People come and people go. That is a truth in any community. It is human nature, I suppose to some extent, for people to get interested in a thing, even convinced about a thing, then lose interest or become unconvinced over time. Maybe we just have a short (and shortening) attention span. Because it is enrollment season, though, and families are deciding whether or not their children ought to attend Trinitas next year, I am spending a few weeks focusing on some of the top reasons people give for losing interest in and leaving Trinitas. This is the third of four such installments, and I hope you find it helpful if you are trying to make an enrollment decision.
#3 All that classical stuff is useless in the real world!
Sometimes folks shake their heads at Latin and Greek; Augustine, Plato, Tolkien and Lewis; logic and rhetoric. They think Trinitas wastes time on old material when we ought to be teaching twice as much math, computer programming, or classes on social studies and psychology or literature from a textbook with a modern perspective. Some families even leave the school because they think some of the material we teach is useless in the real world.
I have said it many times before, but it bears repeating: classical education is a very different animal than most other types of education because it has as its chief aims teaching students how to think and how to learn for themselves. Because of these goals, the process of classical education is as important as the subject material used in the process.
But most often it is the subject matter of classical education rather than the process that is questioned, so let’s look at what we gain from teaching old ideas, languages, art, music, and books.
People have been pretty much the same since Adam and Eve because we are all made in the image of God. Unfortunately, our sin natures unite us, too. We cannot escape that fact, no matter how many people we land on the moon, diseases we cure, or smart phones we invent. For those reasons, old ideas are not always obsolete ideas because all ideas are connected by the same human threads. We have much to learn from our ancestors who were in most ways just like us. Anyone wondering how current political situations in the world may play out need only pick up Herodotus, Livy, Suetonius, or Machiavelli—nothing happening today is unprecedented. Anyone wondering about crucial questions within the orthodox Christian Faith need only pick up Augustine, Anselm, Eusebius, or Calvin—theologians settled for us centuries ago some of the questions that plague us as individuals now. Not all questions have been answered in the past, of course, but why disregard the ones that have?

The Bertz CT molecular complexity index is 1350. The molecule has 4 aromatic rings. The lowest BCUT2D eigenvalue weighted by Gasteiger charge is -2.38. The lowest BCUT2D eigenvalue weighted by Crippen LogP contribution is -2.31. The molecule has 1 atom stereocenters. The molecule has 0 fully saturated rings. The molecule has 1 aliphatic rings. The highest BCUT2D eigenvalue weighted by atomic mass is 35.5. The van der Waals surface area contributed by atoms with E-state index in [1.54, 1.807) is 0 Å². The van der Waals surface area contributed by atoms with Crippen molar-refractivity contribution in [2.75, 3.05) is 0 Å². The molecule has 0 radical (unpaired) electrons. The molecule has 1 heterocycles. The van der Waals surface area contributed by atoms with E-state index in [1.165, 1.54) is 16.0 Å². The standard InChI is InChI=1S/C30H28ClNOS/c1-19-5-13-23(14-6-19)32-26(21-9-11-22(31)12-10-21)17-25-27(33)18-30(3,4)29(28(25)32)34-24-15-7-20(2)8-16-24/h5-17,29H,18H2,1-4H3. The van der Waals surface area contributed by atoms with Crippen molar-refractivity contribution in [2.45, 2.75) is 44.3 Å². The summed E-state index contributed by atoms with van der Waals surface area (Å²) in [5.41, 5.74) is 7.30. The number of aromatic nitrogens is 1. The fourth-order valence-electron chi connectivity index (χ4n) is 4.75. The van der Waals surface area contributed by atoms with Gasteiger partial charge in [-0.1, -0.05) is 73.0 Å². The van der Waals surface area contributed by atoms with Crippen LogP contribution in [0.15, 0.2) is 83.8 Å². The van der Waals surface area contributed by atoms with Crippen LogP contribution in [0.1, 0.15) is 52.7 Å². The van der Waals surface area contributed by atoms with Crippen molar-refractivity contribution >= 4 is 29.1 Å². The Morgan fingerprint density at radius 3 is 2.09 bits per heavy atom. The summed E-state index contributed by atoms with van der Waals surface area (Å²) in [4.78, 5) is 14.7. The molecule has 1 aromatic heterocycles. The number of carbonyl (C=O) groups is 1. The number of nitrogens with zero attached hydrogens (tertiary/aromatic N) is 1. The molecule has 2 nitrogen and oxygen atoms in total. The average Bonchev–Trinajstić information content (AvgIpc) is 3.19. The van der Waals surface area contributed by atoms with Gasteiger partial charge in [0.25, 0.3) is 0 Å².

Even beyond our connectedness to the ideas of our ancestors from a practical standpoint, though, there are ideas within classical content that make us better human beings for having studied them, make us what Aristotle would have called “virtuous.” Classical education cultivates virtue in its students. The Greeks thought of virtue this way (albeit simplified): a thing that fulfills well the purpose for which it is made by its creator is a virtuous thing. Classical education connects students to ideas from every time and many perspectives in history and helps them sort through which of those ideas have proven good and which evil; helps them see God’s truth in all times and places; gives them an appreciation for beauty that has reflected the image of God throughout history; gives them a solid idea of what it means to be truly human. Even the hard work required of students as they study these ideas cultivates virtue, makes them better people for having done the work, brings them closer to being what God has created them to be.
So the modern goal of education is for a student to get into a good college in order to get a good job so that he or she can make a lot of money. Common assertions of that way of thinking are: self is the highest authority, current time is all that matters, society is evolving and improving at a rapid rate, get all you can get for yourself. The classical goal of education is to teach students how to think and how to learn for themselves while cultivating virtue in them, thereby molding and shaping them into exactly what their Creator made them to be. Common assertions of this way of thinking are: God is the highest authority, people have been the same since Adam, we have much to learn from our ancestors, become what God has made you to be so that you might better love God and neighbor. Certainly, a good college and a good job may also be in store for the classically educated, but even then the aim is to fulfill a God-given purpose. Nothing accomplishes that in students like classical education—the old stuff and the hard work it takes to learn it. To that end, I suggest that “all that classical stuff” is not useless in the real world, but is actually the most useful; in fact, all that old stuff is what the real world is made of.